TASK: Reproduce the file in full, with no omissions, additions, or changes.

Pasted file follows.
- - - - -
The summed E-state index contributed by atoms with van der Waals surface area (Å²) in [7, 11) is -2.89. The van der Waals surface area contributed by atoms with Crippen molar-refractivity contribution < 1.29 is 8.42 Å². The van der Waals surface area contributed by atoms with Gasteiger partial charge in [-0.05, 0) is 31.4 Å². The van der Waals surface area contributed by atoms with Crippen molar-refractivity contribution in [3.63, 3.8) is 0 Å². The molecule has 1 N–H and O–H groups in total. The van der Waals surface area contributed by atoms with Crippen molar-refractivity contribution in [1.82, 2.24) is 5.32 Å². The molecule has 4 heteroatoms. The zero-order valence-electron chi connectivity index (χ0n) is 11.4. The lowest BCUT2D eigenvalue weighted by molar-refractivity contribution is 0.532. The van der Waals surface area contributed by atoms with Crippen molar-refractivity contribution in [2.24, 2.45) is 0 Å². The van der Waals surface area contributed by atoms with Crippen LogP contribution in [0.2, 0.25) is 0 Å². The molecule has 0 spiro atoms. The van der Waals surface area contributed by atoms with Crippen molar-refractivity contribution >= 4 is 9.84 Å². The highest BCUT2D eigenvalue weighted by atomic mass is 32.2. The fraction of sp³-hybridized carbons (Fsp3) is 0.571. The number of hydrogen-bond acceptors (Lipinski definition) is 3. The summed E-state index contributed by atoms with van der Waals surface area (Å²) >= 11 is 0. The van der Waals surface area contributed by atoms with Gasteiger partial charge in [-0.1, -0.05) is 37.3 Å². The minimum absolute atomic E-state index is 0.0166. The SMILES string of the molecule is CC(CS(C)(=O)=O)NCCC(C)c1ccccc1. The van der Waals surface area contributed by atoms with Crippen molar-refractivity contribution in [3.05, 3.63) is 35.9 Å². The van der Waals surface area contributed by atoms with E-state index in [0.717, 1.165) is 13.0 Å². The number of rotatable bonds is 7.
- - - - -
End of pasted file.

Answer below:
The summed E-state index contributed by atoms with van der Waals surface area (Å²) in [7, 11) is -2.89. The van der Waals surface area contributed by atoms with Crippen molar-refractivity contribution < 1.29 is 8.42 Å². The van der Waals surface area contributed by atoms with Gasteiger partial charge in [-0.05, 0) is 31.4 Å². The van der Waals surface area contributed by atoms with Crippen molar-refractivity contribution in [3.63, 3.8) is 0 Å². The molecule has 1 N–H and O–H groups in total. The van der Waals surface area contributed by atoms with Crippen molar-refractivity contribution in [1.82, 2.24) is 5.32 Å². The molecule has 4 heteroatoms. The zero-order valence-electron chi connectivity index (χ0n) is 11.4. The lowest BCUT2D eigenvalue weighted by molar-refractivity contribution is 0.532. The van der Waals surface area contributed by atoms with Crippen molar-refractivity contribution in [2.24, 2.45) is 0 Å². The van der Waals surface area contributed by atoms with Crippen LogP contribution in [0.2, 0.25) is 0 Å². The molecule has 0 spiro atoms. The van der Waals surface area contributed by atoms with Crippen molar-refractivity contribution >= 4 is 9.84 Å². The highest BCUT2D eigenvalue weighted by atomic mass is 32.2. The fraction of sp³-hybridized carbons (Fsp3) is 0.571. The number of hydrogen-bond acceptors (Lipinski definition) is 3. The summed E-state index contributed by atoms with van der Waals surface area (Å²) >= 11 is 0. The van der Waals surface area contributed by atoms with Gasteiger partial charge in [-0.1, -0.05) is 37.3 Å². The minimum absolute atomic E-state index is 0.0166. The SMILES string of the molecule is CC(CS(C)(=O)=O)NCCC(C)c1ccccc1. The van der Waals surface area contributed by atoms with Crippen molar-refractivity contribution in [3.05, 3.63) is 35.9 Å². The van der Waals surface area contributed by atoms with E-state index in [0.717, 1.165) is 13.0 Å². The number of rotatable bonds is 7.